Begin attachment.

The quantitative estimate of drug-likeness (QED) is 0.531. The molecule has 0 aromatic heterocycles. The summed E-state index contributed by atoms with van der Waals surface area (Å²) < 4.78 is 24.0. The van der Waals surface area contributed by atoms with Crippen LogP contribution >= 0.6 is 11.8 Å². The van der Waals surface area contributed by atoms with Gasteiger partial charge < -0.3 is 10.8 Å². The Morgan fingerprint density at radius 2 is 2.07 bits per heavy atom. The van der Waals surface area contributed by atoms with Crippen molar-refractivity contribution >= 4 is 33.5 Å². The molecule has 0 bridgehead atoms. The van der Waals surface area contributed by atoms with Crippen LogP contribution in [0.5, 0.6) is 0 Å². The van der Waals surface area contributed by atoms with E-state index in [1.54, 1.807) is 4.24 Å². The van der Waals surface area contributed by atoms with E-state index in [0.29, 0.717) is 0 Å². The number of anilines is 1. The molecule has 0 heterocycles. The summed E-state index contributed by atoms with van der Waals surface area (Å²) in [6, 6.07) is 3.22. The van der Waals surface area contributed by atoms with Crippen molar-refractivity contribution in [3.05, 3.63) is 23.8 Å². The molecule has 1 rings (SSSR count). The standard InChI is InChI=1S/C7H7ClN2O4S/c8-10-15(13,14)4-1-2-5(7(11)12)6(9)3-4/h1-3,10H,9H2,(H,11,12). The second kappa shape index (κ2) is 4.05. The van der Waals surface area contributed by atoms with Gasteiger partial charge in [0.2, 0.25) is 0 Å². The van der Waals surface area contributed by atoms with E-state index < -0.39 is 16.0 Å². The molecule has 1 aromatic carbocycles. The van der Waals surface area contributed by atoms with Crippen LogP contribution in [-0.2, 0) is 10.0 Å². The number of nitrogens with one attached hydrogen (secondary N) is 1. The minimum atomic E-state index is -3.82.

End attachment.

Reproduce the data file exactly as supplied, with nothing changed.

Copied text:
The quantitative estimate of drug-likeness (QED) is 0.531. The molecule has 0 aromatic heterocycles. The summed E-state index contributed by atoms with van der Waals surface area (Å²) < 4.78 is 24.0. The van der Waals surface area contributed by atoms with Crippen LogP contribution >= 0.6 is 11.8 Å². The van der Waals surface area contributed by atoms with Gasteiger partial charge < -0.3 is 10.8 Å². The Morgan fingerprint density at radius 2 is 2.07 bits per heavy atom. The van der Waals surface area contributed by atoms with Crippen molar-refractivity contribution >= 4 is 33.5 Å². The molecule has 0 bridgehead atoms. The van der Waals surface area contributed by atoms with Crippen LogP contribution in [0.5, 0.6) is 0 Å². The van der Waals surface area contributed by atoms with E-state index in [1.54, 1.807) is 4.24 Å². The van der Waals surface area contributed by atoms with E-state index in [0.29, 0.717) is 0 Å². The number of anilines is 1. The molecule has 0 heterocycles. The summed E-state index contributed by atoms with van der Waals surface area (Å²) in [6, 6.07) is 3.22. The van der Waals surface area contributed by atoms with Crippen molar-refractivity contribution in [3.05, 3.63) is 23.8 Å². The molecule has 1 rings (SSSR count). The standard InChI is InChI=1S/C7H7ClN2O4S/c8-10-15(13,14)4-1-2-5(7(11)12)6(9)3-4/h1-3,10H,9H2,(H,11,12). The second kappa shape index (κ2) is 4.05. The van der Waals surface area contributed by atoms with Gasteiger partial charge in [0.2, 0.25) is 0 Å². The van der Waals surface area contributed by atoms with E-state index < -0.39 is 16.0 Å². The molecule has 1 aromatic carbocycles. The van der Waals surface area contributed by atoms with Crippen LogP contribution in [-0.2, 0) is 10.0 Å². The number of nitrogens with one attached hydrogen (secondary N) is 1. The minimum atomic E-state index is -3.82.